Perspective: Women’s March in San Jose

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As I entered the rally in the Plaza de Cesar Chavez, I was greeted by a huge uproar from the crowd gathered there. The speaker onstage was Cindy Chavez, a San Jose city council member. Chavez spoke of how proud she was of her city to come out and march in support of women’s rights, and the city responded in kind, cheering for her at every opportunity they had.

At the rally, we were told that over 30,000 people were in attendance, yet somehow it felt like more. There were people as far as the eye could see, all together in support of one another’s rights.

What struck me as particularly strange, or in this case admirable, was the atmosphere of peace about the rally. Yes, of course there were signs made particularly to bash President Donald Trump. However, speakers at the event seemed much more focused on endorsing inclusivity in the community and working together to protect one another, rather than attacking Trump.

“As a man of color, it’s really important that I come out here. We have a new government, a new president. I’m here with my neighbors, trying to make my voice heard,” one man in the crowd said, who wished to remain anonymous.

Various organizations also had booths set up further away from the stage. LGBTQ Youth Space, Next Door Solutions to Domestic Violence, the American Association of University Women, and an anti-nuclear weapon organization named Raging Grannies were among those in attendance. Many of these organizations were passing out flyers and forms to try and get the community involved through volunteering and donating.

“I was part of Women’s Liberation in the Seventies,” one anonymous AAUW volunteer said. “Part of what we were fighting was the nasty, demeaning remarks that our new administration condones. We haven’t tolerated that.”

Intolerance of this new administration appeared to be the tone of the whole event. One speaker who touched on this was Shay Franco-Clausen, who demanded that we all stand up and vote against the Trump White House whenever possible. She stated that nobody should sit idly by and watch the bullying of this administration toward African Americans, immigrants, refugees, and the LGBT community.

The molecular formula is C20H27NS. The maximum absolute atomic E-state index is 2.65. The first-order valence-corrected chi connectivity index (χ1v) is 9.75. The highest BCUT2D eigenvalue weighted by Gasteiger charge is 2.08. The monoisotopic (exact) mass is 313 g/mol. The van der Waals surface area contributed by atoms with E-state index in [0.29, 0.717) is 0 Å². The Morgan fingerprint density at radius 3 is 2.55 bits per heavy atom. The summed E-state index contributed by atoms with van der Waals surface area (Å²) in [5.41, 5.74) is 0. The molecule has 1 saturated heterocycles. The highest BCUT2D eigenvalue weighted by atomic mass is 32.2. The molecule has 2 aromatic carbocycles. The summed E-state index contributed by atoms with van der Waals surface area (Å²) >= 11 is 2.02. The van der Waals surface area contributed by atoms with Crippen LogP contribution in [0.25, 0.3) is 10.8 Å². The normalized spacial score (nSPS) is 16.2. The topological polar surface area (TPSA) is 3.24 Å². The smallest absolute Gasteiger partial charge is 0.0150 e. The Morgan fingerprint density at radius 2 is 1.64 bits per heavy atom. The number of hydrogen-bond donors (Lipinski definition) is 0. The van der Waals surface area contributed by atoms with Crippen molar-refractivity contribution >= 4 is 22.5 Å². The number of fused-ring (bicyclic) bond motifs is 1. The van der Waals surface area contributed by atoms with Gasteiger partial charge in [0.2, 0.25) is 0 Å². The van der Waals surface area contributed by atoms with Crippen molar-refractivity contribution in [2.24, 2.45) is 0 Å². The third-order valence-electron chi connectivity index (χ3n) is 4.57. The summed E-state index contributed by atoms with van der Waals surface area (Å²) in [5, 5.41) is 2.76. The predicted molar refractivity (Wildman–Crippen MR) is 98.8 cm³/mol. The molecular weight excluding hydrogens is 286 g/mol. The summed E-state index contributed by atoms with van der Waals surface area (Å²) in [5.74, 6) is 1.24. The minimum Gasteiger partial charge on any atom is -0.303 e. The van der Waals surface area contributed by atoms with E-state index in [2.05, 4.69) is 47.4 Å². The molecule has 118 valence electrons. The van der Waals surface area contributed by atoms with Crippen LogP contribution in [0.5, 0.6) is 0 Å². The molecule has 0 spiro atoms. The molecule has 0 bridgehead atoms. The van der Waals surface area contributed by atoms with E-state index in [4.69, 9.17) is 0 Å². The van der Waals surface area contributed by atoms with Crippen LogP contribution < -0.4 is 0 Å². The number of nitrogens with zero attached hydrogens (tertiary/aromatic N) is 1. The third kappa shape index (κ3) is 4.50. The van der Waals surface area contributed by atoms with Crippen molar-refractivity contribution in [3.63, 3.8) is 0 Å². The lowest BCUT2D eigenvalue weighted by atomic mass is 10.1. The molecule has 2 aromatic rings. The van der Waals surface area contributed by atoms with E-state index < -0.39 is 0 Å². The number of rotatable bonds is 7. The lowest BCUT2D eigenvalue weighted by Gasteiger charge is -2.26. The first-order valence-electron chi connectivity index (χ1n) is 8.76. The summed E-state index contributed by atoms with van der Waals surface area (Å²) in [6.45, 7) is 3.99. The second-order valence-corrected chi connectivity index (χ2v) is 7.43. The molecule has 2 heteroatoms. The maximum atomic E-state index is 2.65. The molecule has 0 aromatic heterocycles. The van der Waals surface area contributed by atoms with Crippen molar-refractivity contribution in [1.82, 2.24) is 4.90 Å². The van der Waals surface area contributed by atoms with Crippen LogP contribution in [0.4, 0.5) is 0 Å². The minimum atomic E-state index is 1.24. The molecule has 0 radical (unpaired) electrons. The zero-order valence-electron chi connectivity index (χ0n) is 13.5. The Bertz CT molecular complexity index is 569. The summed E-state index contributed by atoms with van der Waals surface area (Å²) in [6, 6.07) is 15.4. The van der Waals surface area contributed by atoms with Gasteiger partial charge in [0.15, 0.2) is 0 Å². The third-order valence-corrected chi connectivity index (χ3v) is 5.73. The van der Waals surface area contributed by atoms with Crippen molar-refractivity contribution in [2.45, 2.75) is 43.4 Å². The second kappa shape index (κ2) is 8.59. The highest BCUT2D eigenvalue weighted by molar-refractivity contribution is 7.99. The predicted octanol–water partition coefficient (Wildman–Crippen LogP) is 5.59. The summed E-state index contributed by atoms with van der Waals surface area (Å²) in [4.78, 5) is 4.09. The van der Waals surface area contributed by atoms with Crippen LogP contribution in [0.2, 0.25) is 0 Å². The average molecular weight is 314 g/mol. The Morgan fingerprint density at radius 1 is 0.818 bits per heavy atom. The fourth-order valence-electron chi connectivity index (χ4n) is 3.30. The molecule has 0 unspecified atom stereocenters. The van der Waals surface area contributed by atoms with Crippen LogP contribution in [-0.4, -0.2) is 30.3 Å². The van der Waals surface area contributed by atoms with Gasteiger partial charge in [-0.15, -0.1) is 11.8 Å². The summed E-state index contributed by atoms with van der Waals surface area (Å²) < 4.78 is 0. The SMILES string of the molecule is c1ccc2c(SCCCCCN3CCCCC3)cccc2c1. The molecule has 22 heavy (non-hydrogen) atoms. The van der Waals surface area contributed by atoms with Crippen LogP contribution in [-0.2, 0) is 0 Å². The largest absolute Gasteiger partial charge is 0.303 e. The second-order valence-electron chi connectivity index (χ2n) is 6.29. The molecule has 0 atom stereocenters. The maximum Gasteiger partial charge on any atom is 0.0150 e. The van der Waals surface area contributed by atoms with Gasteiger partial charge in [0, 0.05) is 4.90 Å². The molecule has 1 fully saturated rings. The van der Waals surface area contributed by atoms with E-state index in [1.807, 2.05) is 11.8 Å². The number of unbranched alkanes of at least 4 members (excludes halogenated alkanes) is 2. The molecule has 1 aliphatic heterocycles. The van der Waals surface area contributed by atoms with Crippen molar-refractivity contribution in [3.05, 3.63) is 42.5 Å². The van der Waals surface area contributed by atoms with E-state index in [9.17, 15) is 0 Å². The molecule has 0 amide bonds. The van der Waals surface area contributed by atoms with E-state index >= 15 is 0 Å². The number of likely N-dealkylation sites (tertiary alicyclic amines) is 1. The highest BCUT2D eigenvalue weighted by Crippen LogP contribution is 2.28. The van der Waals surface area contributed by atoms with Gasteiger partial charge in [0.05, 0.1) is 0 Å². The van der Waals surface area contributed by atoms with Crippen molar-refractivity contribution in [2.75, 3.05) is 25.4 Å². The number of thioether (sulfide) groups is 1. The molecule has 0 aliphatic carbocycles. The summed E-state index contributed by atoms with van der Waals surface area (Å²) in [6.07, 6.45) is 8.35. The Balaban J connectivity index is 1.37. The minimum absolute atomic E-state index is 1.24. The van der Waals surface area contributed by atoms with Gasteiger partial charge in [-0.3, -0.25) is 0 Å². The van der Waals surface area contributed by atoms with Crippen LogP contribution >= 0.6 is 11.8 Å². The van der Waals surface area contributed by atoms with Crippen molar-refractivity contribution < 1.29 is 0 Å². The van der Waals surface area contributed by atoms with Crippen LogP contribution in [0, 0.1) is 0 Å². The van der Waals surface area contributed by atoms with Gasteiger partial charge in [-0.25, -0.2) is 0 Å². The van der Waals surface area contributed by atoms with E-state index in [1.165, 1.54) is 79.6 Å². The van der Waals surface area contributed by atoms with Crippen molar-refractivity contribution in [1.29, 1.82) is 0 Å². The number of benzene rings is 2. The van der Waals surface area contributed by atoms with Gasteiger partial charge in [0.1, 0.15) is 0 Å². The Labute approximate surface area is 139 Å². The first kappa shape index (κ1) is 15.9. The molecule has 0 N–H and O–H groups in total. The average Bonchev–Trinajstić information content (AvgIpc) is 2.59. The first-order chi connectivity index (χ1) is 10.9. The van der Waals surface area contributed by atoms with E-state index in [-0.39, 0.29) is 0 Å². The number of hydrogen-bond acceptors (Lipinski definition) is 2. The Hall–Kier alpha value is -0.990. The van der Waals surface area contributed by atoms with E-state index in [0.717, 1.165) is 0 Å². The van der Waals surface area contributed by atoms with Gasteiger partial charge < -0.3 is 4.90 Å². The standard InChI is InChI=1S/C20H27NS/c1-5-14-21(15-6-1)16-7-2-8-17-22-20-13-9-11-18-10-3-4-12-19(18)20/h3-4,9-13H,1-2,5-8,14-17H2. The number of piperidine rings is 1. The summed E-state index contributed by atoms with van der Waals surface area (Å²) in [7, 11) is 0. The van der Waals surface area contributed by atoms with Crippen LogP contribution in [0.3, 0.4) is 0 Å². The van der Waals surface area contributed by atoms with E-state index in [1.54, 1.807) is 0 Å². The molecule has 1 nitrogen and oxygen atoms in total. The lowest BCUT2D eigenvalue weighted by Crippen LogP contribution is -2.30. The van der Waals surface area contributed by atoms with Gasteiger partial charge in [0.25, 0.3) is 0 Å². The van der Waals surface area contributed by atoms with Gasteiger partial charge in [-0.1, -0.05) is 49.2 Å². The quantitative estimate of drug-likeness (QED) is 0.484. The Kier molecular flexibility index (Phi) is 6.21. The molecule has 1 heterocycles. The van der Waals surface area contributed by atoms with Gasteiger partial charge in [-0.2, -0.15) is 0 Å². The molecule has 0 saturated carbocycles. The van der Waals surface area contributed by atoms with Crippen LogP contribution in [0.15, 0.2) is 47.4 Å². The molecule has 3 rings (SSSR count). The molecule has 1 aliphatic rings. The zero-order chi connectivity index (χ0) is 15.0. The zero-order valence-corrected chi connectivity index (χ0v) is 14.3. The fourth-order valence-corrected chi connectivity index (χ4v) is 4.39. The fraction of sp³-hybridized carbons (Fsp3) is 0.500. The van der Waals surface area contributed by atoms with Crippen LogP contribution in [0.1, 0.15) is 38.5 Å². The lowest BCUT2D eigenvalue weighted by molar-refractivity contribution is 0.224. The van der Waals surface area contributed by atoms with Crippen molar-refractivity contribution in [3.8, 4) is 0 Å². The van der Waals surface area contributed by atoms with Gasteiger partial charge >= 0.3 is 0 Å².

Talking to many people in the crowd while taking pictures, as I tend to do, I heard a lot of the same thought processes. Protesters in San Jose were disgusted by what they heard and saw from Donald Trump on the campaign trail, and believe it is their duty to stand up and speak out against this new presidency. Some in the crowd even had set goals for themselves that they wish to achieve while Trump is in the Oval Office. One of these people was Peace Ambassador Trisha Dolkas. Peace Ambassadors were volunteers in the area to make sure everyone attending the rally was adhering to the rules of nonviolence.

“For me, I was so horrified at what happened, with Trump winning, my promise to myself was that I was going to do something every day until he’s out of there,” Dolkas said.

Overall, I was very moved by the speakers and attendees of the rally. It showed a lot of strength for an entire community to come together like this and speak their minds, just as people were doing all across the nation. But if there’s one thing I learned today more than anything else, it is that San Jose, California, and America are going to be fine. Especially with citizens like these.

Daniel Baier
Danny, a senior at Mountain View High School, loves rap music with a passion. In his free time, he can be found watching Scrubs on Netflix and finding new music to listen to. He has a notion that he is a born winner, but everybody knows that really isn't the case.
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